Accelerating data centre construction in Africa

Wendy Cerutti.jpg

Wendy Cerutti

Head of Cost Management, Johannesburg

Driven by edge and cloud computing, and the massive volumes of data that will require storage and processing, demand for data centre construction in Africa is set to skyrocket.

As hyperscalers and niche providers set their sights on expanding into the continent, growth of the data centre sector looks extremely promising – and will require innovative engineering to meet ever-increasing requirements. But what are some of the challenges unique to the data centre space and what industry players need to consider when looking at opportunities in this market?

Factors driving data centre demand in Africa

Data centre activity in Africa is on the rise. Technology giants NTT, Microsoft and Amazon have opened data centres on the continent, in South Africa, and other global players are likely to follow in investing where the demand is.  

In addition to these wholesale-type businesses, smaller, cloud-based computing providers will need hyperscale capabilities. Evolving technologies such as edge computing and Internet of Things will require massive infrastructure to deal with the volumes of big data coming down the line.

Together, these factors will create significant demand for data centres in Africa – demand that will drive innovation in the areas of efficiency, cost-effectiveness and, increasingly, lower-carbon technology and renewable energy.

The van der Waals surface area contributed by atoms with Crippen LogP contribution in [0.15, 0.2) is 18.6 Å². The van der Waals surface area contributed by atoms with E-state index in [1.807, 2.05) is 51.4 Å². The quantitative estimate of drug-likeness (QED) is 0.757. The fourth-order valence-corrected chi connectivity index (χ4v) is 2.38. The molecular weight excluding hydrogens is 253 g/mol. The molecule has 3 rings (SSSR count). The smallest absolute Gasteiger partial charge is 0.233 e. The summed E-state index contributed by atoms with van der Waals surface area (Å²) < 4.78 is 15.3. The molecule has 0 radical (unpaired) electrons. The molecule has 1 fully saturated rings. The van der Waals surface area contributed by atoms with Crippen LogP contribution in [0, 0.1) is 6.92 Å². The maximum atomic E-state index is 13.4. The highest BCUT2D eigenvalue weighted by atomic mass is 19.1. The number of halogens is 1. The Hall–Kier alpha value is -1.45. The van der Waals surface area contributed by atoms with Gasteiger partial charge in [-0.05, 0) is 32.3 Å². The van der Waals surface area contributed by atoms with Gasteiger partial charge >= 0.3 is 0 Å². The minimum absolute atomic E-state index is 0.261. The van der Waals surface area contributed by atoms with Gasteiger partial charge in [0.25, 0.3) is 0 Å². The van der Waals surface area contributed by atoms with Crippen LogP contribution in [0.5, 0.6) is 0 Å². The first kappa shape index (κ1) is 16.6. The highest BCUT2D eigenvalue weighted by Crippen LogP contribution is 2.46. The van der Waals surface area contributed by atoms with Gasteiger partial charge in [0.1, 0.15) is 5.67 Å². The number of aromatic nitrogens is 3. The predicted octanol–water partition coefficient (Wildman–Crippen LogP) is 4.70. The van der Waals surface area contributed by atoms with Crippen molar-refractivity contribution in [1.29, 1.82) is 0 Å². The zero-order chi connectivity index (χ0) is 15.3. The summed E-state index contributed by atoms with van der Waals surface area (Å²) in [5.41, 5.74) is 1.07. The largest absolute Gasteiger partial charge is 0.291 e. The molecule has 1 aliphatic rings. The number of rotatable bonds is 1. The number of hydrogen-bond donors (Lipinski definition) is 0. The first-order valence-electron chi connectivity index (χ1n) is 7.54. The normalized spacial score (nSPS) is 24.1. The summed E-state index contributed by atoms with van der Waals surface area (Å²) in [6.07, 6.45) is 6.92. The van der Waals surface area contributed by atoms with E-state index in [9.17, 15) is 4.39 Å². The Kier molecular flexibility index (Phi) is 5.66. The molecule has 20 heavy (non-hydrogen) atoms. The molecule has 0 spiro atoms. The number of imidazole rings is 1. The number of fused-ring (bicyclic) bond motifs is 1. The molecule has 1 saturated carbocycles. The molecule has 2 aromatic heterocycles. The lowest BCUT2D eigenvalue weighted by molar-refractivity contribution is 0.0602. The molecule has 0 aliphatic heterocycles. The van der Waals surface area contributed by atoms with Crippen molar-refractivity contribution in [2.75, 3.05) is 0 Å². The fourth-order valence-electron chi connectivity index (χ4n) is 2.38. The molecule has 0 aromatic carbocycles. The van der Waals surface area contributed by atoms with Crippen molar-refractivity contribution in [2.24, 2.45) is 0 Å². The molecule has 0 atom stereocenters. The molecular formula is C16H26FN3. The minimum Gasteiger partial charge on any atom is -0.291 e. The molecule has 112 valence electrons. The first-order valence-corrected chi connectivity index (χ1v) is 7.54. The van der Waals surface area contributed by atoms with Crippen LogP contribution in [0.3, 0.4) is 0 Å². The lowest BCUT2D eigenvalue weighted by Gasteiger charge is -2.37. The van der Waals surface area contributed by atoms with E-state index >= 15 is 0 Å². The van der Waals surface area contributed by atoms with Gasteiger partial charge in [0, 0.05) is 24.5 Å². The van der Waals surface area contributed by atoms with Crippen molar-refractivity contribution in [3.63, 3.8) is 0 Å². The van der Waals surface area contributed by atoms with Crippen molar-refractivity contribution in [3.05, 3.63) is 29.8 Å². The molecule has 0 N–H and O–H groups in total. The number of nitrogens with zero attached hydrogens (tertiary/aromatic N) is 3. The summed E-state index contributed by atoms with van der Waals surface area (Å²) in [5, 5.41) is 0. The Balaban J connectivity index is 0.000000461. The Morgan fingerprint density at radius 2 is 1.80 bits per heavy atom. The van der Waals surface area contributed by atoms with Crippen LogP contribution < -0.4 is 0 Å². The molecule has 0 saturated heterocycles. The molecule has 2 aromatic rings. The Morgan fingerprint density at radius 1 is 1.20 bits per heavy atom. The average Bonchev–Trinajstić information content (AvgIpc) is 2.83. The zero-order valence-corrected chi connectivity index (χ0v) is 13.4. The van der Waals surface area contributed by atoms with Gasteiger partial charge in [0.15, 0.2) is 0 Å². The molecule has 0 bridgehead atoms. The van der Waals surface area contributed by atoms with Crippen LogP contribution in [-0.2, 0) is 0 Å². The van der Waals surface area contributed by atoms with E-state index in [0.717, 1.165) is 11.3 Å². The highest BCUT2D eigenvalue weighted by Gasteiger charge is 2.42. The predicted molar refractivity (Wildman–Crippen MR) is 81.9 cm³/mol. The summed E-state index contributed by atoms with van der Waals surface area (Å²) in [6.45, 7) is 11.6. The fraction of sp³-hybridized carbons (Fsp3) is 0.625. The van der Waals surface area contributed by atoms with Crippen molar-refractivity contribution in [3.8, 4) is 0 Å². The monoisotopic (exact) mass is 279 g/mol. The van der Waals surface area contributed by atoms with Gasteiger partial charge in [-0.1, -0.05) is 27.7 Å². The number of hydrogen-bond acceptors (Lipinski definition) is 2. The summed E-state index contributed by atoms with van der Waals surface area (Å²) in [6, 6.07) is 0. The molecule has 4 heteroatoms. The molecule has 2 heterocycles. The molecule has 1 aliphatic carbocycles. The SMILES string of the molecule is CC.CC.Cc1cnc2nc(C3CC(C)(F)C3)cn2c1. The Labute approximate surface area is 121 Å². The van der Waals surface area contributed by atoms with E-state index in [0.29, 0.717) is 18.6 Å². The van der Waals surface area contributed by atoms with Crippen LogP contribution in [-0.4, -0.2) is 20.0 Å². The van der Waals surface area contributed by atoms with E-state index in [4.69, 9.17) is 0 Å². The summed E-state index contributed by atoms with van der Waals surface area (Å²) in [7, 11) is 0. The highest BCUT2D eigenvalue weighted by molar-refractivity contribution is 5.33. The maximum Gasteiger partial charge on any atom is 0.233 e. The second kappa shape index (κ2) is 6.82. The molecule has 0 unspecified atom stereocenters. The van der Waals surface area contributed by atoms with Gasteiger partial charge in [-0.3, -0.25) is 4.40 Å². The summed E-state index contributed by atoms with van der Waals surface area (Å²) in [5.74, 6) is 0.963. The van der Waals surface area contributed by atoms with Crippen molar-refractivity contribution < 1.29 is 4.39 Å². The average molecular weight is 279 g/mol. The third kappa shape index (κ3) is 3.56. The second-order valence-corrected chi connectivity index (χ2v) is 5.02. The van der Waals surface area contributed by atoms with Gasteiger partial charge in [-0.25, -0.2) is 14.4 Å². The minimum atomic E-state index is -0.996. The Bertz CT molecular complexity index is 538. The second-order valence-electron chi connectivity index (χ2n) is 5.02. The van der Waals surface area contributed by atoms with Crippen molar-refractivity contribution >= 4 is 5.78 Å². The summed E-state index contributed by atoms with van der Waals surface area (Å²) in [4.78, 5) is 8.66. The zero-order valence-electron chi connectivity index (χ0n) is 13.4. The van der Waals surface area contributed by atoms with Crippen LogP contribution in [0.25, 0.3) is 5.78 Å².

Not ‘just another building’: where experience meets expectations

To succeed in this burgeoning market, you must know what you’re dealing with. Data centres are complex structures that require a deep understanding of what’s needed to make them work. Developers with limited experience outside the building industry may not fully understand the unique challenges involved.

While the expectation of the client is to build more efficient data centres, faster and more cheaply, the reality is that critical processes – design, site selection and setting up a multidisciplinary team to execute the project – can take considerable time. Supply chain issues and local skills shortages also have the potential to impact delivery and affect the ongoing maintenance and servicing of data centre equipment.

Experienced industry players, with an in-depth knowledge of the local environment and potential issues, are better able to critically assess the client’s requirements and present alternatives to what may be prescriptive models.

The way data centres are built in South Africa, for example, is different from how they’re built in Europe. As one industry specialist notes, ‘There is always room for intellect and reasoning to be brought to the table.’

Data centre site selection: gaps and opportunities

Demand is a key starting point for selecting a data centre site and hinges on the client’s key requirement, whether that’s for data processing or resilience. Power is a big-ticket item and it’s not uncommon for data centres to draw power from an off-site substation as well as one built on site.

Infrastructure development around the site is often the biggest challenge. Environmental factors must also be considered.

Due diligence in selecting the right location to meet demand helps to mitigate the risk of bias in the process and manage expectations. Multinational clients use site-selection models and focused teams from various disciplines to identify and approve the location of their data centre sites – a practice that’s yet to be firmly established in Africa. In the rush to get to market, this part of the process is often overlooked, which almost guarantees there will be issues further down the line.

Given how critical it is to get the basics in place, there’s an opportunity for local industry players to learn from this approach and start implementing similar models and standards, which consider a wide range of factors, to establish objective criteria for site selection.